Tuesday, March 4, 2008
Here is a 17th century map (from my collection) of the lower Tyrrhennian basin and southern Italy.
As my Italian improves I am getting more tid-bits of information from the book: Mercanti di Mare.
It seems that the Cincottas(our branch) were one of the very few families that "Fished" for Coral. They went out in small boats with trays and weights. The trays were lowered and weights were used to knock coral into the trays. It was then taken to Torre del Greco near Naples to be turned into and mounted in gold jewelry by local craftsmen. They then returned the finished pieces to the islands as gifts and for sale. Some was sold in the Naples area.
The ship Immacolata was owned by a great(a couple of times)Uncle, though his siblings were also involved.
Grammie Cafarella's Father: Anerio Cincotta and his brother Giacomo owned two ships(ships that were not huge.) called the San Biagio and San Biagio 2(1877-1902). San Biagio is Saint Blaize, who is the patron saint of wild animals.
Their father and uncle, Giovanni and Giuseppe, were owners of The Annunziata(1868-1874)...There was a daughter /sister named Nancy(Annunziata).
The Immacolata, owned by our grandfather's cousin Giuseppe Cincotta di Antonio was known as a "Mill" ("Moulino") as it moved alot of flour and I think flour was a common trade good for the family in addition to the wine,capers, raisins, pumice, olives etc. that were staples of the trade. The Immacolata(1860-1890) was sold after fifty years(though these dates do not look right) within the family to someone on the island of Ustica off the western end of Sicily.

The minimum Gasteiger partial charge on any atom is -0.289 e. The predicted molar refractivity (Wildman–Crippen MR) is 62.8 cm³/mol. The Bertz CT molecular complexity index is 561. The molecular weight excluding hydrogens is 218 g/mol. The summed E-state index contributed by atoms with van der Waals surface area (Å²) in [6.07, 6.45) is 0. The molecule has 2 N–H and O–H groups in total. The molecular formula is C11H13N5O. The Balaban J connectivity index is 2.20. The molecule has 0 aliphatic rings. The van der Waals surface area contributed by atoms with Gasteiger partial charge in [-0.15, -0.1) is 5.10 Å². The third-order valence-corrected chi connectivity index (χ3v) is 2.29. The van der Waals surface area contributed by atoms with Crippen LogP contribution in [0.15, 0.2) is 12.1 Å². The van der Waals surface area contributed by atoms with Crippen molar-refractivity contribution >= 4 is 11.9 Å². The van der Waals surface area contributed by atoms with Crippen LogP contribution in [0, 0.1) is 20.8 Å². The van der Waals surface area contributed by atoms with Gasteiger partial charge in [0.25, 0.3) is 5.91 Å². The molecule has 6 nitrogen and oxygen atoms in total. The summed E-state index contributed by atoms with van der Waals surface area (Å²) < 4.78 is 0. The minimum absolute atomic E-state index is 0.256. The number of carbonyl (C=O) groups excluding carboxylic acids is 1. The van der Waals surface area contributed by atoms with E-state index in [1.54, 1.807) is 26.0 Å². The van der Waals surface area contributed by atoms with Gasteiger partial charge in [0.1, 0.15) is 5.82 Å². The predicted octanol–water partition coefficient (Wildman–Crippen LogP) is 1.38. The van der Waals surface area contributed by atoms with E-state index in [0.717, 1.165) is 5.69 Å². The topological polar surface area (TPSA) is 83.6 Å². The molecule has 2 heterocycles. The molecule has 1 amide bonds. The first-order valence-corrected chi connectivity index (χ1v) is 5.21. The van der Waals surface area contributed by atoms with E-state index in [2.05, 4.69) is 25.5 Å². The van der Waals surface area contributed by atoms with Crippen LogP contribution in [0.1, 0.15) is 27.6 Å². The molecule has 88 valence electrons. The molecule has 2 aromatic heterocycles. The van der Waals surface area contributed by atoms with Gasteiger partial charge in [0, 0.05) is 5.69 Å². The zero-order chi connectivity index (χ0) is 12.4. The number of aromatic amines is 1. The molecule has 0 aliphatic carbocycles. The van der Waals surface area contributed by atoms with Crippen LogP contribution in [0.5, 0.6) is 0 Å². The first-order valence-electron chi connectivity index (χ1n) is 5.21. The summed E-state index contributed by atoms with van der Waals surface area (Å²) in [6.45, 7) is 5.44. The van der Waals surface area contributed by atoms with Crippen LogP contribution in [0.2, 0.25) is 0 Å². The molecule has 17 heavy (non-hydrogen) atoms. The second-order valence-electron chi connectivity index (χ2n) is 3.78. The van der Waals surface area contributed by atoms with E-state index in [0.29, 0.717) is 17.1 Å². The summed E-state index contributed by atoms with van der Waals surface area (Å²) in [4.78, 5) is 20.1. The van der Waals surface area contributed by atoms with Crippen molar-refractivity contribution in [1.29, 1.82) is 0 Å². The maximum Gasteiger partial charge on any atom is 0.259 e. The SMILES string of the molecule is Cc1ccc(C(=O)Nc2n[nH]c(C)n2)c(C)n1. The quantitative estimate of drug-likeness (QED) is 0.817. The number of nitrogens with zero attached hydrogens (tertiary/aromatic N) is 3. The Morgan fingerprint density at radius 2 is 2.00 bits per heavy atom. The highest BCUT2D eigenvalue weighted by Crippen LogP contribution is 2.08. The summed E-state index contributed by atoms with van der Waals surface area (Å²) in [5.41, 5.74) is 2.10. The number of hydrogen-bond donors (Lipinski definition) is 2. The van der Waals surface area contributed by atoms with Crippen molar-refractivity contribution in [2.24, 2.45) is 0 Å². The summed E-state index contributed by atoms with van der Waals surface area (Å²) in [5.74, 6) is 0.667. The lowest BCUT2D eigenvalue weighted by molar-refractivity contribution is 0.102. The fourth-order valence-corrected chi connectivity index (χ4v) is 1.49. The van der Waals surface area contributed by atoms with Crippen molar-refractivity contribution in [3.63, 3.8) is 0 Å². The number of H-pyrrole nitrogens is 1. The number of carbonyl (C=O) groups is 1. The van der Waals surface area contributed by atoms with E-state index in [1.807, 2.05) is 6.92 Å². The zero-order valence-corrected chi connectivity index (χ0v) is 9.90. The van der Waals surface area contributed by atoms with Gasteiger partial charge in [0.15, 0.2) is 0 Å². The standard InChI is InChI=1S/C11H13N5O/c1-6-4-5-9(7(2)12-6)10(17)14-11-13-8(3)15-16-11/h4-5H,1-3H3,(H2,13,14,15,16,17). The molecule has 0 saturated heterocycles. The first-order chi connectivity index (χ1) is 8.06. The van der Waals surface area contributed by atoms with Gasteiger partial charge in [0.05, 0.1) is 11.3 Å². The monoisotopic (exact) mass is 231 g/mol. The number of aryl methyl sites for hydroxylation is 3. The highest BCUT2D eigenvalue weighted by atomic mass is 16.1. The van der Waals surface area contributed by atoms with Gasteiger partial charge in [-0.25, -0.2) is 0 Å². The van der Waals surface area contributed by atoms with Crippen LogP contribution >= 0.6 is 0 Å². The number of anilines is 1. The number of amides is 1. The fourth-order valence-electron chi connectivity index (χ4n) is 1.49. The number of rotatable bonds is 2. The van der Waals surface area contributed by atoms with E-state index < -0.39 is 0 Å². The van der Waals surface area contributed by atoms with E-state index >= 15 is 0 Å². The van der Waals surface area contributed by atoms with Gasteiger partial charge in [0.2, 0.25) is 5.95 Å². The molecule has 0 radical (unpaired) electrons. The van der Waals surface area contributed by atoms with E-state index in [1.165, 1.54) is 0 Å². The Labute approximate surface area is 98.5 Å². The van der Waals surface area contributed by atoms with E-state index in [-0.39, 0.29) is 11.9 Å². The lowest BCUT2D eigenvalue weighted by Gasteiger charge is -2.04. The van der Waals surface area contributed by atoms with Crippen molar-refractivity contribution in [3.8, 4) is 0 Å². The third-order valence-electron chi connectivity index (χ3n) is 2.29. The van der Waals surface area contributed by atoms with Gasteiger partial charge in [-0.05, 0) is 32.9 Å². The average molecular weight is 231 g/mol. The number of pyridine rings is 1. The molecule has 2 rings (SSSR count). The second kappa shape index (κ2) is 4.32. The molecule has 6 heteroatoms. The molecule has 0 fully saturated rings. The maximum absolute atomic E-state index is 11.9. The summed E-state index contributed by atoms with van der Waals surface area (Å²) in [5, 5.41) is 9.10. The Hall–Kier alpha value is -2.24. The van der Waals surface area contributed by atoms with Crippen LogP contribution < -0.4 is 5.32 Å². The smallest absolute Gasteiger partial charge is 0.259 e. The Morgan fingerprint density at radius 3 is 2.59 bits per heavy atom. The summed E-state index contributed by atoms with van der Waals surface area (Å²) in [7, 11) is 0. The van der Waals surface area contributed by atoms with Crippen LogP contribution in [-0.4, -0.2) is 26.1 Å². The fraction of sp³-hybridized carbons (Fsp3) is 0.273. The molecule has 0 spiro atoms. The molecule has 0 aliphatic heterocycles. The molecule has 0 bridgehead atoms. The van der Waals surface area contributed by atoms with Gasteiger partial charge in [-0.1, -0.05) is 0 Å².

There are several more ships associated with each of these people, but these are the ones mentioned in the text.
These were one and two masted ships...rather boxy and had mostly latin rather than square sails...they also had jibs. There were Feluccas, Bovis, Matricanas, Paranzellas and other small styles.
Anerio was here in the States before 1898, but he returned to the island near the end of the ships' activity. His actual captaincy does show a break.
His father Giovanni owned and ran the Annunziata from 1868 to 1874. It was run from Malfa to Naples, Saint Agata in Calabria, Cefalu, and Messina in Sicily among other places unrecorded.
He and his brother Giuseppe ran two Bovi along with Anerio and Antonio. They were the Bova San Biagio from 1877 to 1890 and the San Biagio 2 from 1890 to 1902.
These two were very busy and plied the entire lower Tyrrhennian basin and the Ionian sea. They went to Naples, Taranto, Messina, Pisciotta, Riposto, Spadafora, Catania, Gallipoli, Palermo, Rome, Oliveri, Granatello, in dozens of trips plus those that were not recorded.
I have approximated drawings of these and other ships that were used in the islands in posts closer to the beginning of the blog.